Crude oil prices inched up from 13-month lows Tuesday as the number of new coronavirus cases slowed in China, easing some concern over the potential for lengthy oil demand destruction, Kallanish Energy understands.
The death toll surpassed 1,000 Tuesday, while the number of new confirmed cases fell. The epidemic could peak in February and then plateau before easing, said the Chinese government’s top medical advisor on the outbreak.
Brent crude gained 78 cents, or 1.4%, to end the trading session at $54.05 per barrel. It fell to $53.11 on Monday, the lowest since January 2019. U.S. West Texas Intermediate crude gained 37 cents, or 0.75%, to settle at $49.94/Bbl.
Investors remain wary China’s oil demand could take a further hit if the coronavirus cannot be contained and if Opec+ members, which include most Opec members plus 10 non-Opec producers led by Russia, fail to agree on further steps to support prices.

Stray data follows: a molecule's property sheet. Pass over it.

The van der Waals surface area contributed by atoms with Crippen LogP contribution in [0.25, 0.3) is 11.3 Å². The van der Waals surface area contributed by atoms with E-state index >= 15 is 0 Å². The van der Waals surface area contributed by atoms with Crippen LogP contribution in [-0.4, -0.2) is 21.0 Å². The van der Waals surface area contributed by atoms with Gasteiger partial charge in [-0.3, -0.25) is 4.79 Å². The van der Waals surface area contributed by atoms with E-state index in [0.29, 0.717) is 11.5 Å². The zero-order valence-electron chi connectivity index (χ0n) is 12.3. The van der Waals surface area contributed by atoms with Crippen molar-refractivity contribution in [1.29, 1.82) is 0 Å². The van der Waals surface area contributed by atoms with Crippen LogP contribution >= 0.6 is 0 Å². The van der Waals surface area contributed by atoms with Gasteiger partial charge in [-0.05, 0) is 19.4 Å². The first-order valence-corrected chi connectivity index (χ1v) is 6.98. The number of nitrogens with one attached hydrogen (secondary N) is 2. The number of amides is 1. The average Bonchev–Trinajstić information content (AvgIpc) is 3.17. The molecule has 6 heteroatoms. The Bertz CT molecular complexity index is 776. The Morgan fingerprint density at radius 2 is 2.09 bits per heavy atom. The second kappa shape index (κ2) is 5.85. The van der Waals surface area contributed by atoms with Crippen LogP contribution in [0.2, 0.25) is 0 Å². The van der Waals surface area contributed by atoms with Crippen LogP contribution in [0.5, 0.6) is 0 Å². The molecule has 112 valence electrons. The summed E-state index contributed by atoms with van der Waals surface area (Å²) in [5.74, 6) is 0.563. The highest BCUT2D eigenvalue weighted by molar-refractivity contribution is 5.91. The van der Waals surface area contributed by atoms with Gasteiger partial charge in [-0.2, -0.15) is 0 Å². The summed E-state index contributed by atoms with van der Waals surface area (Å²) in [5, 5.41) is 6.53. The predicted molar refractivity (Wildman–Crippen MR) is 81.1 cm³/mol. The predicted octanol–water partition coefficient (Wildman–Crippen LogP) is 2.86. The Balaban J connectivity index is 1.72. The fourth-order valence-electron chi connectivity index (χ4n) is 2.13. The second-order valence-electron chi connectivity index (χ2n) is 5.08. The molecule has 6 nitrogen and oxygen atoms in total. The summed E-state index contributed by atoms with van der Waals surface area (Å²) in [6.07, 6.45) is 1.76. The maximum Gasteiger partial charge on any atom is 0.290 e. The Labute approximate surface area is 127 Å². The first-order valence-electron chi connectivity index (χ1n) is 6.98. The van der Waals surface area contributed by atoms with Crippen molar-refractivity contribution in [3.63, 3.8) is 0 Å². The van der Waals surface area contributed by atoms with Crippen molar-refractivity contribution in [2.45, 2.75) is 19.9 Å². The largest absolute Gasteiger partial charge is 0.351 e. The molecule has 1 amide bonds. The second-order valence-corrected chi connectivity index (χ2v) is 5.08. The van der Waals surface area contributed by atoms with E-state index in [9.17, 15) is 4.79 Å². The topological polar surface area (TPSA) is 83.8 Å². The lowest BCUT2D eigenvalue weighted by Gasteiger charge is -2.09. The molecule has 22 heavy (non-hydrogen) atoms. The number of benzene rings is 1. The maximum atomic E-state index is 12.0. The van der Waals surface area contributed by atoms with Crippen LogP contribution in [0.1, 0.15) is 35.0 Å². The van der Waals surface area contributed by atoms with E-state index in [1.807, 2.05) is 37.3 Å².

The virus is already slowing demand in the world’s second-largest oil consumer. Chinese state refiners plan to cut as much as 940,000 barrels per day – almost 1% of world demand – from their crude processing rates in February.
The U.S. Energy Information Administration cut its global oil demand growth forecast for this year by 310,000 Bpd after the coronavirus outbreak.
Opec+ is restraining output by 1.7 million Bpd (Mmbpd) in the first three months of 2020, to support the market and have been considering further cuts. An Opec+ advisory panel last week proposed an additional cut of 600,000 Bpd, but Russia has delayed saying whether its is onboard.
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